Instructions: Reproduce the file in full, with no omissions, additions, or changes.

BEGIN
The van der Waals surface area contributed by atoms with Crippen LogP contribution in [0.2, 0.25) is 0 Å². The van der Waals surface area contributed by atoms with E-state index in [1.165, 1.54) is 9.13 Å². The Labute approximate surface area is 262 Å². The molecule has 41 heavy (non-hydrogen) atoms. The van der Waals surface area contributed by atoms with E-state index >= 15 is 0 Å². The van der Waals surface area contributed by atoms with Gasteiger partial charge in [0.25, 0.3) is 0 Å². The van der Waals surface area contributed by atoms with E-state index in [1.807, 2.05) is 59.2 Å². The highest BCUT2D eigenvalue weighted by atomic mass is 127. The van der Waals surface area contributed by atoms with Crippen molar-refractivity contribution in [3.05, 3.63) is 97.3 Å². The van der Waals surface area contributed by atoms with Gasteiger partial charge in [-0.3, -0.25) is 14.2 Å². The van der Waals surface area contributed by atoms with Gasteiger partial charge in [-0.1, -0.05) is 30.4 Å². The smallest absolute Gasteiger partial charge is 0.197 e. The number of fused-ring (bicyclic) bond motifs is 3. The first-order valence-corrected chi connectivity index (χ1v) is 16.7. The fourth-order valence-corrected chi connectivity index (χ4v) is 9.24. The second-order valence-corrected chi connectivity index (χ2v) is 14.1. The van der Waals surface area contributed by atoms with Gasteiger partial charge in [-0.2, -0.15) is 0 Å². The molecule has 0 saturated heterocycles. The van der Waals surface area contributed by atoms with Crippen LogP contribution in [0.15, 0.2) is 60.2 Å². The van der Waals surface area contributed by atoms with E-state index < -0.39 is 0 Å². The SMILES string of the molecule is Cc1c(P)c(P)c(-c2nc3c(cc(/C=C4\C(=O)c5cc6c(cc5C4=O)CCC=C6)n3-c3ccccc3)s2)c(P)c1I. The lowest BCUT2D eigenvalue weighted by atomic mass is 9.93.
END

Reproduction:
The van der Waals surface area contributed by atoms with Crippen LogP contribution in [0.2, 0.25) is 0 Å². The van der Waals surface area contributed by atoms with E-state index in [1.165, 1.54) is 9.13 Å². The Labute approximate surface area is 262 Å². The molecule has 41 heavy (non-hydrogen) atoms. The van der Waals surface area contributed by atoms with E-state index >= 15 is 0 Å². The van der Waals surface area contributed by atoms with Gasteiger partial charge in [0.25, 0.3) is 0 Å². The van der Waals surface area contributed by atoms with E-state index in [1.807, 2.05) is 59.2 Å². The highest BCUT2D eigenvalue weighted by atomic mass is 127. The van der Waals surface area contributed by atoms with Crippen molar-refractivity contribution in [3.05, 3.63) is 97.3 Å². The van der Waals surface area contributed by atoms with Gasteiger partial charge in [-0.3, -0.25) is 14.2 Å². The van der Waals surface area contributed by atoms with Gasteiger partial charge in [-0.1, -0.05) is 30.4 Å². The smallest absolute Gasteiger partial charge is 0.197 e. The number of fused-ring (bicyclic) bond motifs is 3. The first-order valence-corrected chi connectivity index (χ1v) is 16.7. The fourth-order valence-corrected chi connectivity index (χ4v) is 9.24. The second-order valence-corrected chi connectivity index (χ2v) is 14.1. The van der Waals surface area contributed by atoms with Gasteiger partial charge in [-0.2, -0.15) is 0 Å². The molecule has 0 saturated heterocycles. The van der Waals surface area contributed by atoms with Crippen LogP contribution in [0.15, 0.2) is 60.2 Å². The van der Waals surface area contributed by atoms with E-state index < -0.39 is 0 Å². The SMILES string of the molecule is Cc1c(P)c(P)c(-c2nc3c(cc(/C=C4\C(=O)c5cc6c(cc5C4=O)CCC=C6)n3-c3ccccc3)s2)c(P)c1I. The lowest BCUT2D eigenvalue weighted by atomic mass is 9.93.